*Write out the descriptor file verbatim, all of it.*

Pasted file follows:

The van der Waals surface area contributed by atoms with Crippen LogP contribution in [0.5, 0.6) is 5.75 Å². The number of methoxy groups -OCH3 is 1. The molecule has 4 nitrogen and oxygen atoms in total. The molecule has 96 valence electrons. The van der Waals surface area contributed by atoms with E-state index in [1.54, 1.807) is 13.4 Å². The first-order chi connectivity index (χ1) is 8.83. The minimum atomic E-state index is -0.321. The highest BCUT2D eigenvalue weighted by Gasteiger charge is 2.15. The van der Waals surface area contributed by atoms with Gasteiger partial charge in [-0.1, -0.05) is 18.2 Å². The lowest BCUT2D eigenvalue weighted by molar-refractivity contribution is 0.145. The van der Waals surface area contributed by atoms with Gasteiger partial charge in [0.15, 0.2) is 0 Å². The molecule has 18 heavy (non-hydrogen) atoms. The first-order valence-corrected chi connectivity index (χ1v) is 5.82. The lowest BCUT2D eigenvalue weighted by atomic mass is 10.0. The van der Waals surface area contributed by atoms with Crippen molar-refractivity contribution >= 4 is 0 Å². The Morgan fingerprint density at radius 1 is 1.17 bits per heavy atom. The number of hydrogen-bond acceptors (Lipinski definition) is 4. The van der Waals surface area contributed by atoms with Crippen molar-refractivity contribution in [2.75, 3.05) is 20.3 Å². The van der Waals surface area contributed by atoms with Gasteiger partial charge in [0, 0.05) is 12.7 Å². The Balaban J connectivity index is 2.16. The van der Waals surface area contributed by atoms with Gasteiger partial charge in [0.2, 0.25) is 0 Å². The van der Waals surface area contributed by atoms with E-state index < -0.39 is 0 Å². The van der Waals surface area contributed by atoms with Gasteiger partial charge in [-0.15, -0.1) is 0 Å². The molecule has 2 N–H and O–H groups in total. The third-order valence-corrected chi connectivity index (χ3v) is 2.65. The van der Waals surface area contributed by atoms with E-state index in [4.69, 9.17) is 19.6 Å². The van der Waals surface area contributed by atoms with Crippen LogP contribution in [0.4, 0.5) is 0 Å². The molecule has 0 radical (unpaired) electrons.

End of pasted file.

The van der Waals surface area contributed by atoms with Crippen LogP contribution in [0.5, 0.6) is 5.75 Å². The number of methoxy groups -OCH3 is 1. The molecule has 4 nitrogen and oxygen atoms in total. The molecule has 96 valence electrons. The van der Waals surface area contributed by atoms with E-state index in [1.54, 1.807) is 13.4 Å². The first-order chi connectivity index (χ1) is 8.83. The minimum atomic E-state index is -0.321. The highest BCUT2D eigenvalue weighted by Gasteiger charge is 2.15. The van der Waals surface area contributed by atoms with Gasteiger partial charge in [-0.1, -0.05) is 18.2 Å². The lowest BCUT2D eigenvalue weighted by molar-refractivity contribution is 0.145. The van der Waals surface area contributed by atoms with Gasteiger partial charge in [0.15, 0.2) is 0 Å². The molecule has 18 heavy (non-hydrogen) atoms. The first-order valence-corrected chi connectivity index (χ1v) is 5.82. The lowest BCUT2D eigenvalue weighted by atomic mass is 10.0. The van der Waals surface area contributed by atoms with Crippen molar-refractivity contribution >= 4 is 0 Å². The Morgan fingerprint density at radius 1 is 1.17 bits per heavy atom. The number of hydrogen-bond acceptors (Lipinski definition) is 4. The van der Waals surface area contributed by atoms with Crippen molar-refractivity contribution in [2.75, 3.05) is 20.3 Å². The van der Waals surface area contributed by atoms with Gasteiger partial charge in [0, 0.05) is 12.7 Å². The Balaban J connectivity index is 2.16. The van der Waals surface area contributed by atoms with Gasteiger partial charge in [0.2, 0.25) is 0 Å². The van der Waals surface area contributed by atoms with E-state index < -0.39 is 0 Å². The van der Waals surface area contributed by atoms with Gasteiger partial charge in [-0.15, -0.1) is 0 Å². The molecule has 2 N–H and O–H groups in total. The third-order valence-corrected chi connectivity index (χ3v) is 2.65. The van der Waals surface area contributed by atoms with E-state index in [4.69, 9.17) is 19.6 Å². The van der Waals surface area contributed by atoms with Crippen LogP contribution in [0.4, 0.5) is 0 Å². The molecule has 0 radical (unpaired) electrons.